How to structure new construction build/sells with investors

2 Replies

I have land under agreement in Tampa, Florida. Hoping to develop and sell two Single Family houses for a good return. Have a good builder who I have used on a previous project, should be a little over a year after closing to get the two houses built and sold. Looking to raise money from friends for the construction and offer them an equity return. How should I structure deal? What's the standard return? Should I have some of my own money in the deal? How would my return differ from my friends/investors. Also, would there be a guaranteed amount I would receive for overseeing everything, even if the property does not end up making money? Looking for some advice here. And again, I really just want to do the standard and simplest structure which aligns to the current market/market rates. Thanks everyone!

1. It's illegal to sell securities without a proper filing or exemption with the SEC. You are selling securities if you take peoples money to give them a profit and it's a passive investment for them and you are handling their money. You can get around this with a JV, but then your partner has to bring capital AND do something substantial as an active partner.

2. That being said, if you want to raise money (legally or illegally), how you structure the deal is up to the goals of your investors. On something as risky as a build, I would say your return to your investors cash on cash should be at least 15% (if you have family money they might be happy with a lot less though). You might as well avoid putting your money in it unless they want to see you have skin in the game.  Unless you have cash laying around that won't get much of a return otherwise. If you did put cash in, your return would be the same as your investors, of course.

You can work in fees to mostly guarantee income for yourself, like a project management oversight fee, 1% of ARV, or 5% of the construction budget. Something like that. I will say I would advise against this unless you have a track record. If an investor hears you say "I want to guarantee income for myself in case the deal doesn't make money" they will run away so fast you won't even know what hit you. I sure wouldn't want to hear that from someone that I'm about to lend a bunch of money to!

3. So, a typical partnership where you are overseeing the project and the builder, you'd probably give 60 - 70% of projected profit to your money partner. So if $100k profit is projected, you pitch it to them like they get $65k when it's all said and done. If the project makes $65k or less, you give all the profit to them for 2 reasons: 1) You want them to lend to you again by showing high character 2) You want word of mouth to be favorable about you.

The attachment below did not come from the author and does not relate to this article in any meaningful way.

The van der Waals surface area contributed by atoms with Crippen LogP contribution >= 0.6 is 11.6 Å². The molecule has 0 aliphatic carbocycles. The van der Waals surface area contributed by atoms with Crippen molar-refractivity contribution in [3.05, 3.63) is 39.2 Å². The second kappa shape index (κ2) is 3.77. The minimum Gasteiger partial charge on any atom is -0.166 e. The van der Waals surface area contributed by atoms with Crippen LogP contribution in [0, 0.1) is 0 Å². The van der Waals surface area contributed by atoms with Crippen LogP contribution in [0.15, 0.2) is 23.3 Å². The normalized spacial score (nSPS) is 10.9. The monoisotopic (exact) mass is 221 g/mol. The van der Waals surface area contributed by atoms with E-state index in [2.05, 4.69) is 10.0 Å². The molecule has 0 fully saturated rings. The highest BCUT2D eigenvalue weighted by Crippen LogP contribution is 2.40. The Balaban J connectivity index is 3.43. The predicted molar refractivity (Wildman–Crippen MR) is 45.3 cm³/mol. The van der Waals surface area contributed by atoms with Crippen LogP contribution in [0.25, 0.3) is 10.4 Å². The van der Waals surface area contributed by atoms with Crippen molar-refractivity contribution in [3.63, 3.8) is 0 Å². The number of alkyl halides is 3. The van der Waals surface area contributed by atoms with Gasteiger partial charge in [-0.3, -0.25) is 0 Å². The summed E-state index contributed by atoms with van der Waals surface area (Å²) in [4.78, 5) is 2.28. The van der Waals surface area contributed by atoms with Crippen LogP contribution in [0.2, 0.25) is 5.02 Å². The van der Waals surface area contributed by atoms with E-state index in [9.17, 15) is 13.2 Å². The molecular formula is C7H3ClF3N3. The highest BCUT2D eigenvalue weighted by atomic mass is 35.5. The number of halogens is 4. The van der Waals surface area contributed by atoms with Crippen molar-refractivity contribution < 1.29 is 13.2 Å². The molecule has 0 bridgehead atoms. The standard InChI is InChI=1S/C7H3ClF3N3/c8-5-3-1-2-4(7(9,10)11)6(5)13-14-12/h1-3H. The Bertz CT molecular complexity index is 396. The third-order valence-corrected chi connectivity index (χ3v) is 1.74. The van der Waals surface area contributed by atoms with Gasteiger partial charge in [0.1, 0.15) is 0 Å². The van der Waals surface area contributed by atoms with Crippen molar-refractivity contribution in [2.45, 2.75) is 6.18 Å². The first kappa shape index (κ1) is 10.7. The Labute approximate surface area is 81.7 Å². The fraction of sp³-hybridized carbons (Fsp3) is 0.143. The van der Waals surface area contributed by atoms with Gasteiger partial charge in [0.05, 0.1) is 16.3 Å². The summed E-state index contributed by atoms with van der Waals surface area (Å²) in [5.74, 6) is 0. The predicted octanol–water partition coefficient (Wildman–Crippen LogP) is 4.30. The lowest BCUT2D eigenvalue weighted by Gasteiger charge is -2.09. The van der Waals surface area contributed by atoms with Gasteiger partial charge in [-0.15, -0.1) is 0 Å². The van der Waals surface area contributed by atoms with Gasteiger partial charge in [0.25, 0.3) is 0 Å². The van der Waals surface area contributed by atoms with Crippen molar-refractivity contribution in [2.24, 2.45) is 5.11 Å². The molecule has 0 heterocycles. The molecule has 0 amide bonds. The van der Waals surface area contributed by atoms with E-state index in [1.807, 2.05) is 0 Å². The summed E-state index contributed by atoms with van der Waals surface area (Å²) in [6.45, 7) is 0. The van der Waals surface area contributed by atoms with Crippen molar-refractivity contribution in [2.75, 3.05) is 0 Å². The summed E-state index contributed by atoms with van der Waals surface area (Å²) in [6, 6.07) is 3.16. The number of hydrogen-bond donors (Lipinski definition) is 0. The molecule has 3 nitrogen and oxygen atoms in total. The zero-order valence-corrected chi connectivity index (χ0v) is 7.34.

Investors wire in money to closing office the day of closing. Get a bank loan, most likely. You do ALL the legwork, money guys just send the money. That's a basic, kind of template, way of structuring the deal. A good starting point, and then you tweak stuff based on yours and investors' preferences.

1. It's illegal to sell securities without a proper filing or exemption with the SEC. You are selling securities if you take peoples money to give them a profit and it's a passive investment for them and you are handling their money. You can get around this with a JV, but then your partner has to bring capital AND do something substantial as an active partner.

2. That being said, if you want to raise money (legally or illegally), how you structure the deal is up to the goals of your investors. On something as risky as a build, I would say your return to your investors cash on cash should be at least 15% (if you have family money they might be happy with a lot less though). You might as well avoid putting your money in it unless they want to see you have skin in the game.  Unless you have cash laying around that won't get much of a return otherwise. If you did put cash in, your return would be the same as your investors, of course.

You can work in fees to mostly guarantee income for yourself, like a project management oversight fee, 1% of ARV, or 5% of the construction budget. Something like that. I will say I would advise against this unless you have a track record. If an investor hears you say "I want to guarantee income for myself in case the deal doesn't make money" they will run away so fast you won't even know what hit you. I sure wouldn't want to hear that from someone that I'm about to lend a bunch of money to!

3. So, a typical partnership where you are overseeing the project and the builder, you'd probably give 60 - 70% of projected profit to your money partner. So if $100k profit is projected, you pitch it to them like they get $65k when it's all said and done. If the project makes $65k or less, you give all the profit to them for 2 reasons: 1) You want them to lend to you again by showing high character 2) You want word of mouth to be favorable about you.

Investors wire in money to closing office the day of closing. Get a bank loan, most likely. You do ALL the legwork, money guys just send the money. That's a basic, kind of template, way of structuring the deal. A good starting point, and then you tweak stuff based on yours and investors' preferences.

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